As part of the Contrasting Perspectives series in Medicine & Science in Sports & Exercise®, Michael N. Sawka, Ph.D., FACSM, U.S. Army Research Institute of Environmental Medicine and Timothy D. Noakes, M.D., FACSM, University of Cape Town, recently (17) provided opposing perspectives to the question "Does dehydration impair exercise performance?" Dr. Sawka presented the prevailing view that performance can be expected to degrade when water deficits exceed ~ 2% body mass, whereas Dr. Noakes presented the challenging view, and conceded that dehydration degrades aerobic exercise performance. However, Dr. Noakes questioned the practical relevance of the "classically cited studies" to the real world of competitive sport and recreational exercise. This spirited debate provides an excellent summary of the evidence and illustrates why organizations such as ACSM, IAAF, and others have policy statements endorsing fluid replacement to sustain exercise performance. It also provides the opportunity for the reader to consider the merits of Dr. Noakes' provocative alternative hypothesis that it is not the consequences of dehydration (e.g., increased osmolality and hypovolemia) that lead to compromised performance, but instead it is the development of thirst. Accordingly, he recommends that athletes drink according to the dictates of their thirst.


Our ability to sense thirst and develop a salt appetite is made possible through an extensive neural network and the integration of information from multiple input pathways. Allen Kim Johnson, Ph.D., recently provided an extensive review that delineated the limits of our current understanding of thirst and salt appetite (18). This active area of research has included new insights into the contribution of mechanoreceptors in both stomach and proximal small intestine to modulate thirst (19), as well as the neuro-anatomic pathways that link osmotic signals arising from the lamina terminalis cells to those brain regions responsible for changes in arousal and affect (20).


Laboratory studies investigating the consequences of dehydration on performance have consistently found that dehydration has little of no effect on muscle strength or ballistic power (8,21) but impairs the ability to perform aerobic exercise (8,17). Until recently, there was a paucity of studies investigating the threshold and functional impact of dehydration on team sport performance and/or individual sports demanding high levels of skill/precision such as tennis, soccer, and boxing. Over the past several years, more information regarding the consequences of dehydration on specific aspects of team sport performance has begun to emerge.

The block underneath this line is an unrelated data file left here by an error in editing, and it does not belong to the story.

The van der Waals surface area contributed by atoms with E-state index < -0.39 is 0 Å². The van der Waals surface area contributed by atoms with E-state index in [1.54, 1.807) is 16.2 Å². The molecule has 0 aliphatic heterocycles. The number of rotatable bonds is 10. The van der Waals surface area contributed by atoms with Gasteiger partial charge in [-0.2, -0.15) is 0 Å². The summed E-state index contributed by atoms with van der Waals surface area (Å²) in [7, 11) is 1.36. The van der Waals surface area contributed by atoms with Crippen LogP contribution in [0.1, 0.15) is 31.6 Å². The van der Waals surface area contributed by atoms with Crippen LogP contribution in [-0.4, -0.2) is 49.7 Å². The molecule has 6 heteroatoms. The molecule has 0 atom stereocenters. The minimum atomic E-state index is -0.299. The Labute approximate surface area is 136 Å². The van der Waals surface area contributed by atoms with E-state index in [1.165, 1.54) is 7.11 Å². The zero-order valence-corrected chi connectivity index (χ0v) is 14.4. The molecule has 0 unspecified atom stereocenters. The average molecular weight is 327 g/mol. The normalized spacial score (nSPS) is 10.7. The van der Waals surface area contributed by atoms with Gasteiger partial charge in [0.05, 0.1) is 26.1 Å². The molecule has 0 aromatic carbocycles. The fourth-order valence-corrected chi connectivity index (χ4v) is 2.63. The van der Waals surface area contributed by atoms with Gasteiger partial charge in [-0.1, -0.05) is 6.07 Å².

To test the effect of water deficit on soccer performance, McGregor et al. (22) examined the impact of drinking versus not drinking on ability to complete a 90 min variable intensity shuttle run with timed-embedded 20 meter all-out sprints, followed by a soccer dribbling test. The semi-professional soccer players who participated dehydrated by ~2.5% of initial body mass when fluids were restricted. Fluid restriction was accompanied by greater perception of effort late in the shuttle run protocol as well as degraded ability to sprint late in the shuttle run. Time to complete the soccer dribbling task was reduced 5% when no fluid was consumed, but maintained when fluids were consumed. A subsequent study by Edwards et al., (23) reported that soccer players accruing modest dehydration during exercise and match play (fluid deficit ~2% of initial body mass) perceived exercise and match play as more difficult compared to when fluids were consumed during breaks and finished with a higher internal body temperature. Consistent with McGregor et al., performance time was worse on the variable intensity running test designed to mimic the running pattern of a soccer match when fluids were restricted. A novel aspect of the Edwards et al. study was the inclusion of repeated mouth rinsing to attenuate subjective perception of thirst. While mouth rinsing was somewhat effective at suppressing thirst, it was ineffective for preserving performance during match play. The importance of this observation is that it suggests that the slowing of running pace was attributable to the physiological challenge(s) imposed by excessive water deficit rather than development of thirst. Together, the two studies suggest that soccer players who accrue water deficits >2% body mass will have impaired ability to challenge for loose balls or dribble ball with the same velocity as when euhydrated. The effects on shot accuracy, passing, and most importantly on soccer team performance have not been examined.